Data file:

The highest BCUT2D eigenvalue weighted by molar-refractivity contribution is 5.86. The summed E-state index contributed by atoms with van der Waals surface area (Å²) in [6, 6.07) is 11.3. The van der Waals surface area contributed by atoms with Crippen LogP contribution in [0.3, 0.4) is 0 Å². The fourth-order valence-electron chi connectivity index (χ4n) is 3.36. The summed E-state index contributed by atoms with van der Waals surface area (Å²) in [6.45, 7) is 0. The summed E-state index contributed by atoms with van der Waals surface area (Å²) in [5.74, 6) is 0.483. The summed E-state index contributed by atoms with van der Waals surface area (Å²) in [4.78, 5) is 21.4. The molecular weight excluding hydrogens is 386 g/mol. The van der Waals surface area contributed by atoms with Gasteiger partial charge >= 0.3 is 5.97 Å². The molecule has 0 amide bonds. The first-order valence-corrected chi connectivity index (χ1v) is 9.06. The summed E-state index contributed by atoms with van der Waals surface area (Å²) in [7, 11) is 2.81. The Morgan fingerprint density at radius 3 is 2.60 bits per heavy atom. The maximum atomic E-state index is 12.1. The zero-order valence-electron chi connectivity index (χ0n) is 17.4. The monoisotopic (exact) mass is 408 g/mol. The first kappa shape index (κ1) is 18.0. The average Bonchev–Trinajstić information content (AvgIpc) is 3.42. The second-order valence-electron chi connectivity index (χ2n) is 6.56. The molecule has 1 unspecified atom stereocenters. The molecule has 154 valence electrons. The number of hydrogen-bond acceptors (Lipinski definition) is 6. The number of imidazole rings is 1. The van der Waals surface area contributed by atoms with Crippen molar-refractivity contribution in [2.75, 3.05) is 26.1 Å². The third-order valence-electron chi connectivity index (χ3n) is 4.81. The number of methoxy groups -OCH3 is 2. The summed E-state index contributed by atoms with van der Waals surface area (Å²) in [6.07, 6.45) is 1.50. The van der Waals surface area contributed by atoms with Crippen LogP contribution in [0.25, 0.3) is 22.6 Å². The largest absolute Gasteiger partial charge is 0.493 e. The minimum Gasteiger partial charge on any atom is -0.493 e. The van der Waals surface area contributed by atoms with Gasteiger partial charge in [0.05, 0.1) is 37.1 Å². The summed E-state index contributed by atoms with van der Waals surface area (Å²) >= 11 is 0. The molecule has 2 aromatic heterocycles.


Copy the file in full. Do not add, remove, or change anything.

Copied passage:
The highest BCUT2D eigenvalue weighted by molar-refractivity contribution is 5.86. The summed E-state index contributed by atoms with van der Waals surface area (Å²) in [6, 6.07) is 11.3. The van der Waals surface area contributed by atoms with Crippen LogP contribution in [0.3, 0.4) is 0 Å². The fourth-order valence-electron chi connectivity index (χ4n) is 3.36. The summed E-state index contributed by atoms with van der Waals surface area (Å²) in [6.45, 7) is 0. The summed E-state index contributed by atoms with van der Waals surface area (Å²) in [5.74, 6) is 0.483. The summed E-state index contributed by atoms with van der Waals surface area (Å²) in [4.78, 5) is 21.4. The molecular weight excluding hydrogens is 386 g/mol. The van der Waals surface area contributed by atoms with Gasteiger partial charge >= 0.3 is 5.97 Å². The molecule has 0 amide bonds. The first-order valence-corrected chi connectivity index (χ1v) is 9.06. The summed E-state index contributed by atoms with van der Waals surface area (Å²) in [7, 11) is 2.81. The Morgan fingerprint density at radius 3 is 2.60 bits per heavy atom. The maximum atomic E-state index is 12.1. The zero-order valence-electron chi connectivity index (χ0n) is 17.4. The monoisotopic (exact) mass is 408 g/mol. The first kappa shape index (κ1) is 18.0. The average Bonchev–Trinajstić information content (AvgIpc) is 3.42. The second-order valence-electron chi connectivity index (χ2n) is 6.56. The molecule has 1 unspecified atom stereocenters. The molecule has 154 valence electrons. The number of hydrogen-bond acceptors (Lipinski definition) is 6. The number of imidazole rings is 1. The van der Waals surface area contributed by atoms with Crippen molar-refractivity contribution in [2.75, 3.05) is 26.1 Å². The third-order valence-electron chi connectivity index (χ3n) is 4.81. The number of methoxy groups -OCH3 is 2. The summed E-state index contributed by atoms with van der Waals surface area (Å²) in [6.07, 6.45) is 1.50. The van der Waals surface area contributed by atoms with Crippen LogP contribution in [0.25, 0.3) is 22.6 Å². The largest absolute Gasteiger partial charge is 0.493 e. The minimum Gasteiger partial charge on any atom is -0.493 e. The van der Waals surface area contributed by atoms with Gasteiger partial charge in [0.05, 0.1) is 37.1 Å². The summed E-state index contributed by atoms with van der Waals surface area (Å²) >= 11 is 0. The molecule has 2 aromatic heterocycles.